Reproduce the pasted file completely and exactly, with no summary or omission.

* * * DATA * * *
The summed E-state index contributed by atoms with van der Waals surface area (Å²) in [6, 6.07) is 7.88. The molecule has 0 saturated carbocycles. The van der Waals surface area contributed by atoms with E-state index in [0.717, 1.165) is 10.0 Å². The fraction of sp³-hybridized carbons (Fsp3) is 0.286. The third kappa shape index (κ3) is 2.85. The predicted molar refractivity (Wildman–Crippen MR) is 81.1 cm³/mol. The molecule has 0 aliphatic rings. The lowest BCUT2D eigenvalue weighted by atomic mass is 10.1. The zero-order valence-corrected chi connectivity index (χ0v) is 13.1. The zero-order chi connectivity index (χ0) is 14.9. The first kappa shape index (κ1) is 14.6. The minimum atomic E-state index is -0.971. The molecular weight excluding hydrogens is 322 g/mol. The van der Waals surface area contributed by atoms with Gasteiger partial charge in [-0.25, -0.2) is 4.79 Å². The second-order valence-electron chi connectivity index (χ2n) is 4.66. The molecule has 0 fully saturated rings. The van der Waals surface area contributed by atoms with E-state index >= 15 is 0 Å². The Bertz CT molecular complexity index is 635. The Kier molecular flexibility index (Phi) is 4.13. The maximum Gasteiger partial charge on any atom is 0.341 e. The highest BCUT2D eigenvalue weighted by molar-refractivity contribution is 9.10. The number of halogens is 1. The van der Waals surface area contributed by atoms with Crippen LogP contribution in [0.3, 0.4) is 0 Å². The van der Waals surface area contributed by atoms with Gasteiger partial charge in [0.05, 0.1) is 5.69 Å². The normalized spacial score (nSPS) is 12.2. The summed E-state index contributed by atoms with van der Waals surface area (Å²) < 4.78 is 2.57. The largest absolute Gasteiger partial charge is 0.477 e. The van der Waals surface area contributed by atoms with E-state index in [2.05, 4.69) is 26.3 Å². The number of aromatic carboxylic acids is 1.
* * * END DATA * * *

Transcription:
The summed E-state index contributed by atoms with van der Waals surface area (Å²) in [6, 6.07) is 7.88. The molecule has 0 saturated carbocycles. The van der Waals surface area contributed by atoms with E-state index in [0.717, 1.165) is 10.0 Å². The fraction of sp³-hybridized carbons (Fsp3) is 0.286. The third kappa shape index (κ3) is 2.85. The predicted molar refractivity (Wildman–Crippen MR) is 81.1 cm³/mol. The molecule has 0 aliphatic rings. The lowest BCUT2D eigenvalue weighted by atomic mass is 10.1. The zero-order valence-corrected chi connectivity index (χ0v) is 13.1. The zero-order chi connectivity index (χ0) is 14.9. The first kappa shape index (κ1) is 14.6. The minimum atomic E-state index is -0.971. The molecular weight excluding hydrogens is 322 g/mol. The van der Waals surface area contributed by atoms with Gasteiger partial charge in [-0.25, -0.2) is 4.79 Å². The second-order valence-electron chi connectivity index (χ2n) is 4.66. The molecule has 0 fully saturated rings. The van der Waals surface area contributed by atoms with E-state index >= 15 is 0 Å². The Bertz CT molecular complexity index is 635. The Kier molecular flexibility index (Phi) is 4.13. The maximum Gasteiger partial charge on any atom is 0.341 e. The highest BCUT2D eigenvalue weighted by molar-refractivity contribution is 9.10. The number of halogens is 1. The van der Waals surface area contributed by atoms with Crippen LogP contribution in [0.3, 0.4) is 0 Å². The van der Waals surface area contributed by atoms with Gasteiger partial charge in [0.05, 0.1) is 5.69 Å². The normalized spacial score (nSPS) is 12.2. The summed E-state index contributed by atoms with van der Waals surface area (Å²) < 4.78 is 2.57. The largest absolute Gasteiger partial charge is 0.477 e. The van der Waals surface area contributed by atoms with E-state index in [2.05, 4.69) is 26.3 Å². The number of aromatic carboxylic acids is 1.